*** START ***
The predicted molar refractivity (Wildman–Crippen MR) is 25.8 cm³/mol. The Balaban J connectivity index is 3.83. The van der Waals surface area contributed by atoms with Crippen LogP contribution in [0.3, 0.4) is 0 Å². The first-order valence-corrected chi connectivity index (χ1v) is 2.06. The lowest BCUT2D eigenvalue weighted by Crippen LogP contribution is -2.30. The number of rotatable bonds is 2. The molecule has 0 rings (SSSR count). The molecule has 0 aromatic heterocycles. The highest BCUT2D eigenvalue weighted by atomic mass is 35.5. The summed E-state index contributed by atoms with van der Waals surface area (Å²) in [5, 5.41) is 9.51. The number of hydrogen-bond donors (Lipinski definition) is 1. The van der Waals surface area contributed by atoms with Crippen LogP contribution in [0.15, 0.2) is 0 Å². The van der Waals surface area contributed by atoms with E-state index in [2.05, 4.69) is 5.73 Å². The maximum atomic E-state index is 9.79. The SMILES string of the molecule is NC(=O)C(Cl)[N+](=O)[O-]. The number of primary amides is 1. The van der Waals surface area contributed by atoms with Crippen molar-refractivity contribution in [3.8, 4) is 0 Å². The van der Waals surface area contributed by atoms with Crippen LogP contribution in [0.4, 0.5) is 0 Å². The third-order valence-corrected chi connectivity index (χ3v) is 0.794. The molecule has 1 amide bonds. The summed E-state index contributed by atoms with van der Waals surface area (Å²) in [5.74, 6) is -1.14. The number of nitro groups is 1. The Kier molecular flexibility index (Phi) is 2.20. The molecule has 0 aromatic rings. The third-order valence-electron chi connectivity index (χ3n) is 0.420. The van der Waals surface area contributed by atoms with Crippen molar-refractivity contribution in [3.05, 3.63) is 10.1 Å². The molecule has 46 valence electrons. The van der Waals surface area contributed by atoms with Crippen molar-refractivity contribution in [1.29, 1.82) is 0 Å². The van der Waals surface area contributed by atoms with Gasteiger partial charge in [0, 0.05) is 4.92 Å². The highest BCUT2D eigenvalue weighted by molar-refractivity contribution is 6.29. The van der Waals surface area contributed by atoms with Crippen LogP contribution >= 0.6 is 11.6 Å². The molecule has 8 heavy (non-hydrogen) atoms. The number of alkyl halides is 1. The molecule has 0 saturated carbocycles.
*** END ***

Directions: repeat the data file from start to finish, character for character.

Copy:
The predicted molar refractivity (Wildman–Crippen MR) is 25.8 cm³/mol. The Balaban J connectivity index is 3.83. The van der Waals surface area contributed by atoms with Crippen LogP contribution in [0.3, 0.4) is 0 Å². The first-order valence-corrected chi connectivity index (χ1v) is 2.06. The lowest BCUT2D eigenvalue weighted by Crippen LogP contribution is -2.30. The number of rotatable bonds is 2. The molecule has 0 rings (SSSR count). The molecule has 0 aromatic heterocycles. The highest BCUT2D eigenvalue weighted by atomic mass is 35.5. The summed E-state index contributed by atoms with van der Waals surface area (Å²) in [5, 5.41) is 9.51. The number of hydrogen-bond donors (Lipinski definition) is 1. The van der Waals surface area contributed by atoms with Crippen LogP contribution in [0.15, 0.2) is 0 Å². The van der Waals surface area contributed by atoms with E-state index in [2.05, 4.69) is 5.73 Å². The maximum atomic E-state index is 9.79. The SMILES string of the molecule is NC(=O)C(Cl)[N+](=O)[O-]. The number of primary amides is 1. The van der Waals surface area contributed by atoms with Crippen molar-refractivity contribution in [3.8, 4) is 0 Å². The van der Waals surface area contributed by atoms with Crippen LogP contribution in [0.4, 0.5) is 0 Å². The third-order valence-corrected chi connectivity index (χ3v) is 0.794. The molecule has 1 amide bonds. The summed E-state index contributed by atoms with van der Waals surface area (Å²) in [5.74, 6) is -1.14. The number of nitro groups is 1. The Kier molecular flexibility index (Phi) is 2.20. The molecule has 0 aromatic rings. The third-order valence-electron chi connectivity index (χ3n) is 0.420. The van der Waals surface area contributed by atoms with Crippen molar-refractivity contribution in [3.05, 3.63) is 10.1 Å². The molecule has 46 valence electrons. The van der Waals surface area contributed by atoms with Crippen molar-refractivity contribution in [1.29, 1.82) is 0 Å². The van der Waals surface area contributed by atoms with Gasteiger partial charge in [0, 0.05) is 4.92 Å². The highest BCUT2D eigenvalue weighted by molar-refractivity contribution is 6.29. The van der Waals surface area contributed by atoms with Crippen LogP contribution >= 0.6 is 11.6 Å². The molecule has 8 heavy (non-hydrogen) atoms. The number of alkyl halides is 1. The molecule has 0 saturated carbocycles.